Ms. ‘Rinsola Abiola is the SA (New Media) to the Speaker House of Representatives in Nigeria, President APC Young Women Forum (APC-YWF), Board Member – Young Women in Politics Forum (YWiPF) and a Youth Representative for the APC Board of Trustees

Her career journey in politics is one that has taken precision and determination and an example worthy for young women looking to make a change from a political platform to emulate.


The representation of women in politics and governance is dismal - @Bint_Moshood Click To Tweet

What is your career role? 

I’m a Public Relations consultant and a young woman in politics. I currently head the All Progressives Congress (APC) young women forum, a support, mentorship, and capacity building group for young women aged 18-35, who are members or supporters of the APC.

I am currently the youngest person appointed to the APC board of trustees, and one of the three youth representatives.

 

When did your career in politics begin?

My full-fledged political participation began in late 2013. Before then, I was a member of civil society, through a number of youth-focused NGO’s.

The decision to join mainstream politics was informed by a desire to be part of the process, as opposed to sitting outside of it and offering criticism. I came to the realization that a political office would enable me to do so much more, and for a larger number of people than I could as an individual.

 

What impact can women in politics bring to a nation?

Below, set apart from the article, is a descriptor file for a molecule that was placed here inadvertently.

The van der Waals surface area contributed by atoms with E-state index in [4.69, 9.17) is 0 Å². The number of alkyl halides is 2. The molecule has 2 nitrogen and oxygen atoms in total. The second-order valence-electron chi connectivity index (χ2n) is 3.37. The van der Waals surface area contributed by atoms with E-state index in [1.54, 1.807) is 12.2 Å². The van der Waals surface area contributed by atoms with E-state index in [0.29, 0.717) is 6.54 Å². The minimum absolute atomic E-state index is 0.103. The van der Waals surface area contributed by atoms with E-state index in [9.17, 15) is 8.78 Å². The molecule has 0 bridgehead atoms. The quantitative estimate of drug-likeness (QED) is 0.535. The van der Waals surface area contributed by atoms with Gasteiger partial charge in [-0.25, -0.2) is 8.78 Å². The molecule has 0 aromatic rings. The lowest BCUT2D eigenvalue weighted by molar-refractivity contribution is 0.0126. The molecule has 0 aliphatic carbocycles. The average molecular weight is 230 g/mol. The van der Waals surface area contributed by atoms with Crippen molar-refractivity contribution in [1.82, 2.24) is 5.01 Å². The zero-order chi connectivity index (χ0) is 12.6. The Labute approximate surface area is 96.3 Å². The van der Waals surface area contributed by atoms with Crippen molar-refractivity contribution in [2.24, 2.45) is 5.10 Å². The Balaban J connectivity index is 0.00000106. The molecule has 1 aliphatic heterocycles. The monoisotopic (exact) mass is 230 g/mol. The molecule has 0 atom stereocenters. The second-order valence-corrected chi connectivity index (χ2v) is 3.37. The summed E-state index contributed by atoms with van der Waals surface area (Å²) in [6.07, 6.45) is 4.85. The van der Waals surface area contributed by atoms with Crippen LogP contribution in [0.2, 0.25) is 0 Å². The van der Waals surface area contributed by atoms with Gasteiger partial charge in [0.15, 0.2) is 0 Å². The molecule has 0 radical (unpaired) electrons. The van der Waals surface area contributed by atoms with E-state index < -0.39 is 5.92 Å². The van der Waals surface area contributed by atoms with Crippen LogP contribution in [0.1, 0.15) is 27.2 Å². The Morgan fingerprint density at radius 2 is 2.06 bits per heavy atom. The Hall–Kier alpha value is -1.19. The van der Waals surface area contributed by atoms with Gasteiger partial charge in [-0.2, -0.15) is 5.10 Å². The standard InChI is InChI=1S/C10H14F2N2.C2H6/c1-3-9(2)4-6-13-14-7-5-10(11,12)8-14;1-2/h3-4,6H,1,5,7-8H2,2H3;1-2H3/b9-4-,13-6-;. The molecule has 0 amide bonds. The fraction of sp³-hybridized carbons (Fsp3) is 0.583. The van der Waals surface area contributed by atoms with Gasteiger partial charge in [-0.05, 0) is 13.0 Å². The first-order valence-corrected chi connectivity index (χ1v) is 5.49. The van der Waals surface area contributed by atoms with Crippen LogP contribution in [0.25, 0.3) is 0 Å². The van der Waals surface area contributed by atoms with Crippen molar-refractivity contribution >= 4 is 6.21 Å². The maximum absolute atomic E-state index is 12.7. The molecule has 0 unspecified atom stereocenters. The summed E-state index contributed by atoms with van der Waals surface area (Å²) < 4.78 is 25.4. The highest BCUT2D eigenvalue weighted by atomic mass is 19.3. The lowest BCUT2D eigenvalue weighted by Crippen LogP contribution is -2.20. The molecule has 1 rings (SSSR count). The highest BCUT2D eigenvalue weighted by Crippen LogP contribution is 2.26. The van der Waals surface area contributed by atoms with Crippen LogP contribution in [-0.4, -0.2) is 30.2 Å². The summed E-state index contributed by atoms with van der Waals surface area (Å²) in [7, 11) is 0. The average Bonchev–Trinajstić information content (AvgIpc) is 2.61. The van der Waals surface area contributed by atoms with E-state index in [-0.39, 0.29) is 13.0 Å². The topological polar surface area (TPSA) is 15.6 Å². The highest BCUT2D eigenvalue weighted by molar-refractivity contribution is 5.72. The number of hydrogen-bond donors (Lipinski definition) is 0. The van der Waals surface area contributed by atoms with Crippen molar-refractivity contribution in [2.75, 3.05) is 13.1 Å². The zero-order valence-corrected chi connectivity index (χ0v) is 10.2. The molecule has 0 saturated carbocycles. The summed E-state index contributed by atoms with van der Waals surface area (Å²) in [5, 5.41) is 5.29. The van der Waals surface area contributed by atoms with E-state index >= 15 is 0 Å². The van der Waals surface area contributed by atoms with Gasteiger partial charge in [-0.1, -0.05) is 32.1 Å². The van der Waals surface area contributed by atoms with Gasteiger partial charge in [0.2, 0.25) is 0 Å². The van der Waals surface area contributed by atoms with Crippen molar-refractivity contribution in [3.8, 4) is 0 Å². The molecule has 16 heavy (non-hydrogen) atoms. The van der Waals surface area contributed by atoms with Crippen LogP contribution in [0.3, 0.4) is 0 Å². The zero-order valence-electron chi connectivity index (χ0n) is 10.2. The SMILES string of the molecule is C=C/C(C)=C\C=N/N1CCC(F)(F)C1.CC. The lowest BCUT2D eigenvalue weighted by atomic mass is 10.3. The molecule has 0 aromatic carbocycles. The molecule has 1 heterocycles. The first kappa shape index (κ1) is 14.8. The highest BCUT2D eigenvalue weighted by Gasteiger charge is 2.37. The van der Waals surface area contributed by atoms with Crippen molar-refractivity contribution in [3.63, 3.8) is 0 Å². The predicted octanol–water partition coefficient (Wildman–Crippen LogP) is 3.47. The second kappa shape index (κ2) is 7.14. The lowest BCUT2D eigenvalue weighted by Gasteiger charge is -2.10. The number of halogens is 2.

The involvement of young women through mentoring and capacity building would ensure the grooming of a new generation of women who are prepared to hold both elective and appointive positions and have a clear strategy for engagement.

 

Are there special qualifications you need to have a head start in politics?

For basic political involvement, no. But when it comes to the elective office, there are minimum requirements established by law, e.g – completing a secondary education.

For appointive positions, one would require certain skills or qualifications in order to be deemed worthy of such a position. Intellectual capacity is key and formal education provides a level of refinement which helps a great deal.

It is also important to have good communication skills – this entails knowing the right way to engage a particular type of audience, from the highly educated to the not so educated.

 

What can young women do to be taken seriously in a male-dominated field?

Same as anyone needs to do if they want to be taken seriously, have something to offer, add value, develop a good number of skills required and seize good opportunities to prove your mettle.

Be loyal, dedicated and committed to the ideals of your environment. Take a professional approach to everything and distinguish yourself.

Do not leave room for doubt, and know how to be firm without being forceful or harsh Click To Tweet

 

What roles have you held in the past and how did that help in getting you to where you are now?

I served as the founding PRO of the APYF in 2014, and some months later, as the PRO/Secretary, when the APC Young Women Forum was formed, I also served